Sheri A. Rhodes

Sheri A. Rhodes

The 2011-12 school year was a pivotal year of reflection and growth for me as an educator. I was in my first year as a Jefferson County Public Schools teacher trying to meet the needs of 26 2nd- and 3rd-graders with a vast array of academic, social and emotional needs.

Jada* was a 3rd-grader reading at a kindergarten level, while Lucas* was a 2nd-grader performing math at a 6th-grade level, reading at a 7th-grade level, yet only writing two to three words per page amid his comedic acts intended to disrupt the entire class. I was exhausted, frustrated and felt like I had not been prepared to meet the unique needs of so many students on so many different levels. I felt as if I was failing all of the children like Lucas in my room.

Our school tiered students in the Response to Intervention (RTI) process, which places struggling students in the spotlight and targets them for intensive interventions. Above grade level students used a computer program called Study Island to engage in standards-based practice, while struggling students received small group instruction with myself or various interventionists. While my struggling students had their needs met, I couldn’t help but feel I was not challenging and helping my advanced learners grow in their educational journey.

This revelation sent me on a quest to learn more about gifted and talented students and how teachers meet their needs. I enrolled in the University of Louisville’s Teacher Leadership program and focused on an endorsement in the area of gifted and talented. My first observation was that there was a lack of teachers seeking a gifted and talented endorsement; I was the one and only student in the UofL program. While the independent study provided me with one-on-one instruction, I lacked other teachers’ perspectives and resources that are critical components to personal growth.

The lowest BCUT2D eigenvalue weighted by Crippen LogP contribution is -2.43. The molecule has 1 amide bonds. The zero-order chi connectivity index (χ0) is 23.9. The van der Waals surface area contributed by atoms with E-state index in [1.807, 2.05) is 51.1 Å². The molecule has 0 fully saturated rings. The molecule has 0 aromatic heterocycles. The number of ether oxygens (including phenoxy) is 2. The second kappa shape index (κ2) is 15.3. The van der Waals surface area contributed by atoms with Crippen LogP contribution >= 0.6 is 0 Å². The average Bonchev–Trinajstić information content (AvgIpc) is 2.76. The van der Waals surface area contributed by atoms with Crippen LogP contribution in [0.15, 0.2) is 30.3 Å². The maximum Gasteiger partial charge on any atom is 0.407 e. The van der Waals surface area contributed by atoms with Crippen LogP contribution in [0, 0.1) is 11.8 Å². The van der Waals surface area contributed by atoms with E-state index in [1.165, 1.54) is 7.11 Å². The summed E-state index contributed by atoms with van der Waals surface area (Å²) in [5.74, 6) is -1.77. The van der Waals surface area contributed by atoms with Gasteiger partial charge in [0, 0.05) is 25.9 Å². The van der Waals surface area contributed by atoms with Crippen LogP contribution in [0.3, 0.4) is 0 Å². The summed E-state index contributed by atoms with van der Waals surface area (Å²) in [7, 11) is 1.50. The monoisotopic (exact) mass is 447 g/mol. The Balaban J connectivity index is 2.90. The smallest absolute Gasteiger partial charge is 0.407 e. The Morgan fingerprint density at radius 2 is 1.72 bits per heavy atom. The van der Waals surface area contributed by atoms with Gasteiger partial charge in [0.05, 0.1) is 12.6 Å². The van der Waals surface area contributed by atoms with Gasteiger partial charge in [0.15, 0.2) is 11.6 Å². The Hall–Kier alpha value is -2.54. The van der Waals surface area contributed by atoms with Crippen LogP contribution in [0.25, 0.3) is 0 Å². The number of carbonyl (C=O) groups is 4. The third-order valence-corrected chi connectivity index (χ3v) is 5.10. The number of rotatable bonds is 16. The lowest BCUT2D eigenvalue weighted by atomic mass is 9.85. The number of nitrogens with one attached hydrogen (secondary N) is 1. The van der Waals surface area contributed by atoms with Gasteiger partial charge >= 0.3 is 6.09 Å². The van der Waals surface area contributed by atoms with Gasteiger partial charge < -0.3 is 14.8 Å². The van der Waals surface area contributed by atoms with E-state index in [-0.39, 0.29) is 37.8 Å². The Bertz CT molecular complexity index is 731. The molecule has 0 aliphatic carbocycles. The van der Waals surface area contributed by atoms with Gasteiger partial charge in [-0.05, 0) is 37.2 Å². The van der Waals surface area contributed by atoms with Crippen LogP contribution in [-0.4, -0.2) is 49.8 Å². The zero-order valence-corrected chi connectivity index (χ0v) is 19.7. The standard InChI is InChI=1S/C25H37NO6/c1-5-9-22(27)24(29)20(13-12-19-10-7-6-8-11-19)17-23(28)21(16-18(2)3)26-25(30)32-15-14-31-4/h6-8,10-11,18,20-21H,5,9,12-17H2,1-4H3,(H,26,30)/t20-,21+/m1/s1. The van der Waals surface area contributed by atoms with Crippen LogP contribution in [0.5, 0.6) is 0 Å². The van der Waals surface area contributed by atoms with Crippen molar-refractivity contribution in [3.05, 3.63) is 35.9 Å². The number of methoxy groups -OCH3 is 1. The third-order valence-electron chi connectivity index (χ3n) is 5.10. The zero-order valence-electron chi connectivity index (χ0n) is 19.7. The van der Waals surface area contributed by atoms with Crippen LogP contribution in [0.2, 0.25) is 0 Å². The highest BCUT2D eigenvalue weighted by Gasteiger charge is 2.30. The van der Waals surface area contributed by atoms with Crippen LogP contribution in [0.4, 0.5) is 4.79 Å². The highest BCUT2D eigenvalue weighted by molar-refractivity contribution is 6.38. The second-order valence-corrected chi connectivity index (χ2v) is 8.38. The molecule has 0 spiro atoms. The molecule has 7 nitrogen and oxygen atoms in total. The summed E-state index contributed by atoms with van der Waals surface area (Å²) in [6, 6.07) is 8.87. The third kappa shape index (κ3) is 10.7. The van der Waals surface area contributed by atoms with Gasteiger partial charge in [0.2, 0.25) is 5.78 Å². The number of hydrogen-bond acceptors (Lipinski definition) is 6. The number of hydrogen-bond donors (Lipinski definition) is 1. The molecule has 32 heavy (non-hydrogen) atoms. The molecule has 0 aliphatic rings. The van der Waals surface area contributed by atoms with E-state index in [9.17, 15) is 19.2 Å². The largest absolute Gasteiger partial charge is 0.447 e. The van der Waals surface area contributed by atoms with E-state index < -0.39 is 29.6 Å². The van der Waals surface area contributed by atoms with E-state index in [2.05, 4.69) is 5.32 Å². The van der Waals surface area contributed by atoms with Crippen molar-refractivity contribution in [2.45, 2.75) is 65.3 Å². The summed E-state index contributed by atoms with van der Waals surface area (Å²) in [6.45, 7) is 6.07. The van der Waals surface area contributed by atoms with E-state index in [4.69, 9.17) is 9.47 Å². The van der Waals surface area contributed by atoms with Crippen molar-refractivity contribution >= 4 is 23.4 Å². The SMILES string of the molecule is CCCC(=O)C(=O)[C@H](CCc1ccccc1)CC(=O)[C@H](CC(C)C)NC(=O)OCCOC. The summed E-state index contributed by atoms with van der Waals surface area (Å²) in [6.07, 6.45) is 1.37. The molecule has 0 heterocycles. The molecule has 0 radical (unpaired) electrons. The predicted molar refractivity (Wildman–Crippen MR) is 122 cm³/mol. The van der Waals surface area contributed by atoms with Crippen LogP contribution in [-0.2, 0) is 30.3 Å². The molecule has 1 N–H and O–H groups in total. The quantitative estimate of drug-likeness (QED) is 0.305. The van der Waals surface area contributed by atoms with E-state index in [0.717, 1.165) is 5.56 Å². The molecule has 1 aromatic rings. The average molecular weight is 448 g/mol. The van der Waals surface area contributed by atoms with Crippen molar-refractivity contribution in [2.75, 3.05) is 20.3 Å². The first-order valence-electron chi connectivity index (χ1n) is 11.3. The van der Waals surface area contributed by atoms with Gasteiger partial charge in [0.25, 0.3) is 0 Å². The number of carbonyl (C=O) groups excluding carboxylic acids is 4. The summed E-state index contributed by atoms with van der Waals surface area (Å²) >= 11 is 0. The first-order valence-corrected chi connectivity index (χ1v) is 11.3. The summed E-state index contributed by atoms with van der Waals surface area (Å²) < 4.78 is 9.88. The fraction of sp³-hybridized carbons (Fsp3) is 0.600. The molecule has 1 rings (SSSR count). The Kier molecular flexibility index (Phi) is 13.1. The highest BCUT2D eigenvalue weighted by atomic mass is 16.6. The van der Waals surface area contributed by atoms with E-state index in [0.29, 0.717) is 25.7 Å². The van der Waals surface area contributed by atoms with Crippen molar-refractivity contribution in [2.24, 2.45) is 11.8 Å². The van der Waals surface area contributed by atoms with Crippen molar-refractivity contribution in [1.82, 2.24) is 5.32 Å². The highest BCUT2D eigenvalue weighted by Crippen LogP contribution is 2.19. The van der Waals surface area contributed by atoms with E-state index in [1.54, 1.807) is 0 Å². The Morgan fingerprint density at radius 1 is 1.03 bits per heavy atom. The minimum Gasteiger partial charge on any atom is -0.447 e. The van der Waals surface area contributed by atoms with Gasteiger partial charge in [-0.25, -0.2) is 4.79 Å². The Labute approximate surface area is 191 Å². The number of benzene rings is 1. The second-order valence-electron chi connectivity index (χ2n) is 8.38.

Throughout my coursework, I read numerous articles and books on differentiated instruction and best practices in gifted education. I had a revelation when I read educator and education expert Carol Ann Tomlinson’s book on differentiated instruction, which she defines as an approach to teaching that involves planning for student differences within the classroom. I began to feel overwhelmed until I read on. “Differentiation doesn’t suggest that a teacher can be all things to all individuals all the time,” she wrote.

What a relief! I didn’t have to stay at work late every night creating 26 different lesson plans. All I had to do was shift my mindset from knowledge giver to organizer of learning opportunities.

I started by thinking about how I might use what is readily available to help me get started. As a new teacher, I already had failed at trying to do too much too fast and I didn’t want to make that mistake again. I combined a task for one of my gifted and talented Rank 1 master’s courses with initiatives my school was implementing around professional learning communities and interventions.